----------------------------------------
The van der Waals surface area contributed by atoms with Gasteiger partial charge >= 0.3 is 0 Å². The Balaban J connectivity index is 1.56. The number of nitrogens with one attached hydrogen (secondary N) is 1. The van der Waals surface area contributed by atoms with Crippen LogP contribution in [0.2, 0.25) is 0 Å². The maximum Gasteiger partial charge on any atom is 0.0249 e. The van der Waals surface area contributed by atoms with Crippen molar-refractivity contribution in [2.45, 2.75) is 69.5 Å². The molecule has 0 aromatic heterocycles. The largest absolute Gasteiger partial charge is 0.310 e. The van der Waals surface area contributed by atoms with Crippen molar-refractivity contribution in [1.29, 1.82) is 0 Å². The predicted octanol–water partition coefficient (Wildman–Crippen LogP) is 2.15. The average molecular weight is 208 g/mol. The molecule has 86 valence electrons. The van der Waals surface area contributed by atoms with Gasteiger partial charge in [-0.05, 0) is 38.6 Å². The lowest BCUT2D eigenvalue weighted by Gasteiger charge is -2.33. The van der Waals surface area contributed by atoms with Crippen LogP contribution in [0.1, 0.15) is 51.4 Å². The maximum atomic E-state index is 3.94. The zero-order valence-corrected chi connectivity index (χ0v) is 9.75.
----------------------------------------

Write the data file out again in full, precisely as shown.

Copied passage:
The van der Waals surface area contributed by atoms with Gasteiger partial charge >= 0.3 is 0 Å². The Balaban J connectivity index is 1.56. The number of nitrogens with one attached hydrogen (secondary N) is 1. The van der Waals surface area contributed by atoms with Crippen LogP contribution in [0.2, 0.25) is 0 Å². The maximum Gasteiger partial charge on any atom is 0.0249 e. The van der Waals surface area contributed by atoms with Crippen molar-refractivity contribution in [2.45, 2.75) is 69.5 Å². The molecule has 0 aromatic heterocycles. The largest absolute Gasteiger partial charge is 0.310 e. The van der Waals surface area contributed by atoms with Crippen molar-refractivity contribution in [1.29, 1.82) is 0 Å². The predicted octanol–water partition coefficient (Wildman–Crippen LogP) is 2.15. The average molecular weight is 208 g/mol. The molecule has 86 valence electrons. The van der Waals surface area contributed by atoms with Gasteiger partial charge in [-0.05, 0) is 38.6 Å². The lowest BCUT2D eigenvalue weighted by Gasteiger charge is -2.33. The van der Waals surface area contributed by atoms with Crippen LogP contribution in [0.1, 0.15) is 51.4 Å². The maximum atomic E-state index is 3.94. The zero-order valence-corrected chi connectivity index (χ0v) is 9.75.